Scientists say we now have the most precise information yet on the deepest points in each of Earth's five oceans.
The key locations where the seafloor bottoms out in the Pacific, Atlantic, Indian, Arctic and Southern oceans were mapped by the Five Deeps Expedition.
Some of these places, such as the 10,924m-deep (6.8 miles) Mariana Trench in the western Pacific, had already been surveyed several times.
But the Five Deeps project removed a number of remaining uncertainties.
For example, in the Indian Ocean, there were two competing claims for the deepest point - a section of the Java Trench just off the coast of Indonesia; and a fracture zone to the southwest of Australia.
The rigorous measurement techniques employed by the Five Deeps team confirmed Java to be the winner, but this lowest section in the trench - at a depth of 7,187m - is actually 387km from where previous data had suggested the deepest point might be.
Likewise, in the Southern Ocean, there is now a new place we must consider that region's deepest point. It's a depression called Factorian Deep at the far southern end of the South Sandwich Trench. It lies 7,432m down.
There is a location in the same trench, just to the north, that's deeper still (Meteor Deep at 8,265m) but it's technically in the Atlantic Ocean. The dividing line with the Southern Ocean starts at 60 degrees South latitude.
All of the new bathymetry (depth data) is contained in a paper published in the Geoscience Data Journal.
Its lead author is Cassie Bongiovanni from Caladan Oceanic LLC, the company that helped organise the Five Deeps Expedition, which had as its figurehead the Texan financier and adventurer Victor Vescovo.
The former US Navy reservist wanted to become the first person in history to dive to the lowest points in all five oceans and achieved this goal when he reached a spot known as the Molloy Hole (5,551m) in the Arctic on 24 August, 2019.
But in parallel to Mr Vescovo setting dive records in his submarine, the Limiting Factor, his science team were taking an unprecedented number of measurements of the temperature and salinity (saltiness) of the seawater at all levels down to the ocean floor.
This information was crucial in correcting the echo-sounder depth readings made from the hull of the sub's support ship, the Pressure Drop. The reported depths therefore have high confidence, even if they come with uncertainties of plus or minus 15m.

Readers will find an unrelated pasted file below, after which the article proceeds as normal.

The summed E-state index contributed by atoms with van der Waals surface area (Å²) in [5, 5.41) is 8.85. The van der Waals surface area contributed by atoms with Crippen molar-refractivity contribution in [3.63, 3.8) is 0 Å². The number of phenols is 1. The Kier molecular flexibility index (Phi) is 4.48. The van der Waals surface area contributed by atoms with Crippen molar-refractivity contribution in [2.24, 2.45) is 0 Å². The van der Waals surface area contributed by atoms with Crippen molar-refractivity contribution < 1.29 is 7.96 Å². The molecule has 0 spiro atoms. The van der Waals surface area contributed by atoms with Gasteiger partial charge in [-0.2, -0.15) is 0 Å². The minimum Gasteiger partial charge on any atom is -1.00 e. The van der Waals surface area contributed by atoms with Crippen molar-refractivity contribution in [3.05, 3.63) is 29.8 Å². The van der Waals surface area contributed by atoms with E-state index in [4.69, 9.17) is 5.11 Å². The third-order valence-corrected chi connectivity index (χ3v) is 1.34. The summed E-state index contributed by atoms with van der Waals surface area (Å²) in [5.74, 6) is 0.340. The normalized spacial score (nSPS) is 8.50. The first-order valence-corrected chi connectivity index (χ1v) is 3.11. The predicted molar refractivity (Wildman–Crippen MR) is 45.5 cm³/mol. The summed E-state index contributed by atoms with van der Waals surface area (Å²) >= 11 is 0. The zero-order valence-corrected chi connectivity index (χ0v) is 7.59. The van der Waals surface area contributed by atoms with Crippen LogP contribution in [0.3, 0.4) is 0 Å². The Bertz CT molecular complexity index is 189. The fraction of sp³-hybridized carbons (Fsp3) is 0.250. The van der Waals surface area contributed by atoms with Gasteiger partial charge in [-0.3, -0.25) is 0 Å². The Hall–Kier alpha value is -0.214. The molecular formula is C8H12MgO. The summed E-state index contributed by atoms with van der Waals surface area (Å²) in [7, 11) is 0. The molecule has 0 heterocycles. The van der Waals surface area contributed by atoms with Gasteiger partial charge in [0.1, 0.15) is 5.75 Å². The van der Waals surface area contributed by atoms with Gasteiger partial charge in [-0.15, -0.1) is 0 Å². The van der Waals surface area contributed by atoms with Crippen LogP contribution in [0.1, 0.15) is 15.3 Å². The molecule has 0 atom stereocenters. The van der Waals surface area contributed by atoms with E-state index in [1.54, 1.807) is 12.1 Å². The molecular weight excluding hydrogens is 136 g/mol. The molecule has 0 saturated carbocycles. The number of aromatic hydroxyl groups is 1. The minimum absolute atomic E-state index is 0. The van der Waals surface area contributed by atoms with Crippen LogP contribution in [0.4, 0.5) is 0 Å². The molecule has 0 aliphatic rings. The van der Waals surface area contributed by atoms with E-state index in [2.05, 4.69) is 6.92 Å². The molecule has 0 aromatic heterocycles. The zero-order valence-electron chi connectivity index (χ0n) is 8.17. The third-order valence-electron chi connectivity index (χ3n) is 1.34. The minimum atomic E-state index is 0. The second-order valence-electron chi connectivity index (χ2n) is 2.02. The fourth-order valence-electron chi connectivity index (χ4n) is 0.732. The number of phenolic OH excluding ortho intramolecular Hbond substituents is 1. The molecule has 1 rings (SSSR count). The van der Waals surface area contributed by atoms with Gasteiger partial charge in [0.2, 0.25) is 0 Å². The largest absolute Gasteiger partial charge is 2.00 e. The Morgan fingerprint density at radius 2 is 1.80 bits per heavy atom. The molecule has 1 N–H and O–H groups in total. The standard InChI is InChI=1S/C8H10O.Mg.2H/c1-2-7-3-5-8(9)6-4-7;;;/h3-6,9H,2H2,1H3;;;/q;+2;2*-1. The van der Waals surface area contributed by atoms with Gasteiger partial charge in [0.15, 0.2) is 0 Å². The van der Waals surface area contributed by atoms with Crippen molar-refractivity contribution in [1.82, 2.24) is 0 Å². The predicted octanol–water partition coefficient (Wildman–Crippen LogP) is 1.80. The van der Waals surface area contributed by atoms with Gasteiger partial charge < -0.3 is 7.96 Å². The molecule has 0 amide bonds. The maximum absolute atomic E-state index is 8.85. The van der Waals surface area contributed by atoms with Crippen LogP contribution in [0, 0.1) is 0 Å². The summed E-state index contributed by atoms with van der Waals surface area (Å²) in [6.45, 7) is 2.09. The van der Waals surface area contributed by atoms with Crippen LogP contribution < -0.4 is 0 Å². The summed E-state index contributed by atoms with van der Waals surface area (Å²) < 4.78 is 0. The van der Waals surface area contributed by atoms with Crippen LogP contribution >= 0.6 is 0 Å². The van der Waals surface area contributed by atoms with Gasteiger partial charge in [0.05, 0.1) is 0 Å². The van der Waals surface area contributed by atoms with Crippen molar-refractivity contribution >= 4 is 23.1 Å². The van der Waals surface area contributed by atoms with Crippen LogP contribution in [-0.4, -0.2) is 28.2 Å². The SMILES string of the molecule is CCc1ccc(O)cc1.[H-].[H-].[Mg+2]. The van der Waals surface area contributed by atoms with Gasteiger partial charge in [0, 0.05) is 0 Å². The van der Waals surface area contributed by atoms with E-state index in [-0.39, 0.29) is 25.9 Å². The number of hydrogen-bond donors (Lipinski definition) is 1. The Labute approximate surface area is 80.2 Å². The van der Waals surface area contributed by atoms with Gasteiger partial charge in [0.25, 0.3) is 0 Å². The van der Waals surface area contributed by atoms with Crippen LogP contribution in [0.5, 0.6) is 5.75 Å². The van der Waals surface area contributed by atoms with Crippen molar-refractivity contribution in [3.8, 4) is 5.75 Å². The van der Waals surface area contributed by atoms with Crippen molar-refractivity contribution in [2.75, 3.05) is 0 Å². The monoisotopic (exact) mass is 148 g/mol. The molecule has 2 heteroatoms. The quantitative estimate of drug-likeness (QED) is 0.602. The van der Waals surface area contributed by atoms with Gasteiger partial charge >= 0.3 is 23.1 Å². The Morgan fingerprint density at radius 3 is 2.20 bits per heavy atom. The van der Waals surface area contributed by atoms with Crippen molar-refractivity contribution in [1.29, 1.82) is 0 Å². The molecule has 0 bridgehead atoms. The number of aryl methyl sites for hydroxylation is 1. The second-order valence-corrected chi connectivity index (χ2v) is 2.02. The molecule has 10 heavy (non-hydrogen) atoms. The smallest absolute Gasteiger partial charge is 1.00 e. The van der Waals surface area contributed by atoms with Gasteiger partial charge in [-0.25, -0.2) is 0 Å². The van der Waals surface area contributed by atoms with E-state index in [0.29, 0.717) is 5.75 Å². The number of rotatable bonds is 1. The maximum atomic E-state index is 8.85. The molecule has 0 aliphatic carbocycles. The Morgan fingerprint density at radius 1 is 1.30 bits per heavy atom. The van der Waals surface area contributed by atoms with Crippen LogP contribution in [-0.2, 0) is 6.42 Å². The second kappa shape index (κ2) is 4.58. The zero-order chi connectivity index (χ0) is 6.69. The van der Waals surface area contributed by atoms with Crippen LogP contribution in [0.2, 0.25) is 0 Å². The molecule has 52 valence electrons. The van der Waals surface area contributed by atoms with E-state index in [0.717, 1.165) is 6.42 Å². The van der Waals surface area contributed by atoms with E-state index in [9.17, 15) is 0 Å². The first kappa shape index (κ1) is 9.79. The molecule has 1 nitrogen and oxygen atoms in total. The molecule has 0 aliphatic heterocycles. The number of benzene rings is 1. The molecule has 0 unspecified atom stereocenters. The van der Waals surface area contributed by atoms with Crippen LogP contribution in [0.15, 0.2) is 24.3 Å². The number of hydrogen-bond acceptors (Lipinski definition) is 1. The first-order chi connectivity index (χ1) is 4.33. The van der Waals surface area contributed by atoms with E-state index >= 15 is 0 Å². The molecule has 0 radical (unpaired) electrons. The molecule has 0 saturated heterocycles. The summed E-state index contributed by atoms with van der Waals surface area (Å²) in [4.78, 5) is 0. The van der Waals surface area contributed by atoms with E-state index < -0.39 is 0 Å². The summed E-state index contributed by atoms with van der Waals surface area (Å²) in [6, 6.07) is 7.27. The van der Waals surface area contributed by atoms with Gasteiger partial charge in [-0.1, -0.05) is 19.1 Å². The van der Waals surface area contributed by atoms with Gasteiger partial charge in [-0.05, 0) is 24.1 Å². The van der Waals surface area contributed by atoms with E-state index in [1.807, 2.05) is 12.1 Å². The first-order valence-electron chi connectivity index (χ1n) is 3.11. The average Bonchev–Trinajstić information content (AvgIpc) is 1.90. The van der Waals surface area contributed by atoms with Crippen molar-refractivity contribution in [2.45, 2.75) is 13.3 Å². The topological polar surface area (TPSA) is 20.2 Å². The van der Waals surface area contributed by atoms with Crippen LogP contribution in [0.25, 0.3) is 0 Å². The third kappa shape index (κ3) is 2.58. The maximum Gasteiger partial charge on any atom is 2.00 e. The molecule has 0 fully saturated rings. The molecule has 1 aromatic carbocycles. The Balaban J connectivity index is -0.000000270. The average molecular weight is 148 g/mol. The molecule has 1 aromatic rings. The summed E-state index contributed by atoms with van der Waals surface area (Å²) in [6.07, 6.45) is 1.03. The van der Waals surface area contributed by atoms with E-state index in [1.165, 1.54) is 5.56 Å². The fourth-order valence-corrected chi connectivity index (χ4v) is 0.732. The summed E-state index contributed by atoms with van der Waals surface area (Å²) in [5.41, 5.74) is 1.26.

In this context, refining the observations any further will be extremely hard.
The wider context here is the quest to get better mapping data of the seabed in general. Current knowledge is woeful. Roughly 80% of the global ocean floor remains to be surveyed to the modern standard delivered by the likes of the Five Deeps Expedition.
"Over the course of 10 months, as we visited these five locations, we mapped an area the size of continental France. But within that was an area the size of Finland that was totally new, where the seafloor had never been seen before," explained team-member Dr Heather Stewart from the British Geological Survey.
"It just shows what can be done, what still needs to be done. And the Pressure Drop continues to work, so we are gathering more and more data," she told BBC News.
All of this information is being handed over to the Nippon Foundation-GEBCO Seabed 2030 Project, which aims to compile, from various data sources, a full-ocean depth map by the end of the decade.
It would be a critical resource. Better seafloor maps are needed for a host of reasons.
They are essential for navigation, of course, and for laying underwater cables and pipelines.
They are also important for fisheries management and conservation, because it is around the underwater mountains that wildlife tends to congregate. Each seamount is a biodiversity hotspot.
In addition, the rugged seafloor influences the behaviour of ocean currents and the vertical mixing of water. This is information required to improve the models that forecast future climate change - because it is the oceans that play a pivotal role in moving heat around the planet.
And if you want to understand precisely how sea-levels will rise in different parts of the world, good ocean-floor maps are a must.
The BBC made contact at the weekend with the Pressure Drop, which is currently sailing west of Australia in the Indian Ocean.
Team-member and co-author on the new paper, Prof Alan Jamieson, is still aboard. He said the research ship was making discoveries every time it sent instrumentation into the deep.
"For example, there are some major animal groups in the world for which we just don't know how deep they go. Just last month, we recorded a jellyfish 1,000m deeper than 9,000m, which was the previous record by us. So we've now got jellyfish down to 10,000m.
"Three weeks ago, we saw a squid at 6,500m. A squid at that depth! How did we not know this? And during the Five Deeps Expedition, we added 2,000m on the depth range for an octopus.
"These are not obscure animals; it's not like they're some sort of rare species. These are big animal groups that are clearly occupying much larger parts of the world than we thought," Prof Jamieson said.
The deepest place in the Atlantic is in the Puerto Rico Trench, a place called Brownson Deep at 8,378m. The expedition also confirmed the second deepest location in the Pacific, behind the Challenger Deep in the Mariana Trench. This runner-up is the Horizon Deep in the Tonga Trench with a depth of 10,816m.